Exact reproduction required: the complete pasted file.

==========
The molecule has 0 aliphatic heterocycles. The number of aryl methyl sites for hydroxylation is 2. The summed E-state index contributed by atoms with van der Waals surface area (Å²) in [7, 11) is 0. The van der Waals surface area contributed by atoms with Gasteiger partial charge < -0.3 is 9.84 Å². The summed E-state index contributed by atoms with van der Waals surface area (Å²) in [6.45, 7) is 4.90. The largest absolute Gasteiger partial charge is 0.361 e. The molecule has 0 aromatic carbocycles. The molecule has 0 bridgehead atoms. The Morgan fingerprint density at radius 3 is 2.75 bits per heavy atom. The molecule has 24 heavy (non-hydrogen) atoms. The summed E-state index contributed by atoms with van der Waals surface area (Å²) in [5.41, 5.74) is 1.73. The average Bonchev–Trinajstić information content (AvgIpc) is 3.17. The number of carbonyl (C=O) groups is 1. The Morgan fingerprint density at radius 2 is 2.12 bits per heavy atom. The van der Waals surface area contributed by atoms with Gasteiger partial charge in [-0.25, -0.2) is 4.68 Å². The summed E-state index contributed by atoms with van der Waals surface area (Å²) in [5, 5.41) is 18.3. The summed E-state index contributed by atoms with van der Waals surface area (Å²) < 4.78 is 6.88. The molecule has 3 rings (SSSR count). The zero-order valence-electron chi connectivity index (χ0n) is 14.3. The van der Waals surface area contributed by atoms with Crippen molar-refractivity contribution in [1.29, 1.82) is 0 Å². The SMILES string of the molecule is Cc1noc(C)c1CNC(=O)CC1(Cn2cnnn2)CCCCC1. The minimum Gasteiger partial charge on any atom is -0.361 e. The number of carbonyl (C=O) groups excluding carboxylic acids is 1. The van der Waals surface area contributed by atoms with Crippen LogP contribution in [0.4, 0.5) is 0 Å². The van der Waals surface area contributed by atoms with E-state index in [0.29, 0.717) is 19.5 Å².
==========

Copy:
The molecule has 0 aliphatic heterocycles. The number of aryl methyl sites for hydroxylation is 2. The summed E-state index contributed by atoms with van der Waals surface area (Å²) in [7, 11) is 0. The van der Waals surface area contributed by atoms with Gasteiger partial charge < -0.3 is 9.84 Å². The summed E-state index contributed by atoms with van der Waals surface area (Å²) in [6.45, 7) is 4.90. The largest absolute Gasteiger partial charge is 0.361 e. The molecule has 0 aromatic carbocycles. The molecule has 0 bridgehead atoms. The Morgan fingerprint density at radius 3 is 2.75 bits per heavy atom. The molecule has 24 heavy (non-hydrogen) atoms. The summed E-state index contributed by atoms with van der Waals surface area (Å²) in [5.41, 5.74) is 1.73. The average Bonchev–Trinajstić information content (AvgIpc) is 3.17. The number of carbonyl (C=O) groups is 1. The Morgan fingerprint density at radius 2 is 2.12 bits per heavy atom. The van der Waals surface area contributed by atoms with Gasteiger partial charge in [-0.25, -0.2) is 4.68 Å². The summed E-state index contributed by atoms with van der Waals surface area (Å²) in [5, 5.41) is 18.3. The summed E-state index contributed by atoms with van der Waals surface area (Å²) < 4.78 is 6.88. The molecule has 3 rings (SSSR count). The zero-order valence-electron chi connectivity index (χ0n) is 14.3. The van der Waals surface area contributed by atoms with Crippen molar-refractivity contribution in [1.29, 1.82) is 0 Å². The SMILES string of the molecule is Cc1noc(C)c1CNC(=O)CC1(Cn2cnnn2)CCCCC1. The minimum Gasteiger partial charge on any atom is -0.361 e. The number of carbonyl (C=O) groups excluding carboxylic acids is 1. The van der Waals surface area contributed by atoms with Crippen LogP contribution in [0.4, 0.5) is 0 Å². The van der Waals surface area contributed by atoms with E-state index in [0.29, 0.717) is 19.5 Å².